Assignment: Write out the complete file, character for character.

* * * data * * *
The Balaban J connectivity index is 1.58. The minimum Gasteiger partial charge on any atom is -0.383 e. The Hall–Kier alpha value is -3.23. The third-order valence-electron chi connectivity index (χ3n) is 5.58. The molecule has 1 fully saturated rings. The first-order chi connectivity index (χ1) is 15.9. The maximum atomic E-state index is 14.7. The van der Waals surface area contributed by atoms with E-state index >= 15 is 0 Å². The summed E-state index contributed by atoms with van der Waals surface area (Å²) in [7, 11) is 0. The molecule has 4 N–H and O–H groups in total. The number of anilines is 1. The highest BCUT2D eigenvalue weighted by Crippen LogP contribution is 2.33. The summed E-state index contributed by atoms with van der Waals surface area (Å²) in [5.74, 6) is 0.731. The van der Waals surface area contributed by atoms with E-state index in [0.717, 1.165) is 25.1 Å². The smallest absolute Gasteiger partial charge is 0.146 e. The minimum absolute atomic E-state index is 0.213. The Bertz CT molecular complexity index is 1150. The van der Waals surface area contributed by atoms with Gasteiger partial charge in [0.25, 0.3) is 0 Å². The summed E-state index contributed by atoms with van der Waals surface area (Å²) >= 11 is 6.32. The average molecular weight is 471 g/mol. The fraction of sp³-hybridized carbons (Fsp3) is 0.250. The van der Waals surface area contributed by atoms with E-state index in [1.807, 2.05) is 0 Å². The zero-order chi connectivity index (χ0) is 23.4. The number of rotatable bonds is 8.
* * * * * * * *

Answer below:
The Balaban J connectivity index is 1.58. The minimum Gasteiger partial charge on any atom is -0.383 e. The Hall–Kier alpha value is -3.23. The third-order valence-electron chi connectivity index (χ3n) is 5.58. The molecule has 1 fully saturated rings. The first-order chi connectivity index (χ1) is 15.9. The maximum atomic E-state index is 14.7. The van der Waals surface area contributed by atoms with E-state index >= 15 is 0 Å². The summed E-state index contributed by atoms with van der Waals surface area (Å²) in [7, 11) is 0. The molecule has 4 N–H and O–H groups in total. The number of anilines is 1. The highest BCUT2D eigenvalue weighted by Crippen LogP contribution is 2.33. The summed E-state index contributed by atoms with van der Waals surface area (Å²) in [5.74, 6) is 0.731. The van der Waals surface area contributed by atoms with E-state index in [0.717, 1.165) is 25.1 Å². The smallest absolute Gasteiger partial charge is 0.146 e. The minimum absolute atomic E-state index is 0.213. The Bertz CT molecular complexity index is 1150. The van der Waals surface area contributed by atoms with Gasteiger partial charge in [0.25, 0.3) is 0 Å². The summed E-state index contributed by atoms with van der Waals surface area (Å²) >= 11 is 6.32. The average molecular weight is 471 g/mol. The fraction of sp³-hybridized carbons (Fsp3) is 0.250. The van der Waals surface area contributed by atoms with E-state index in [1.807, 2.05) is 0 Å². The zero-order chi connectivity index (χ0) is 23.4. The number of rotatable bonds is 8.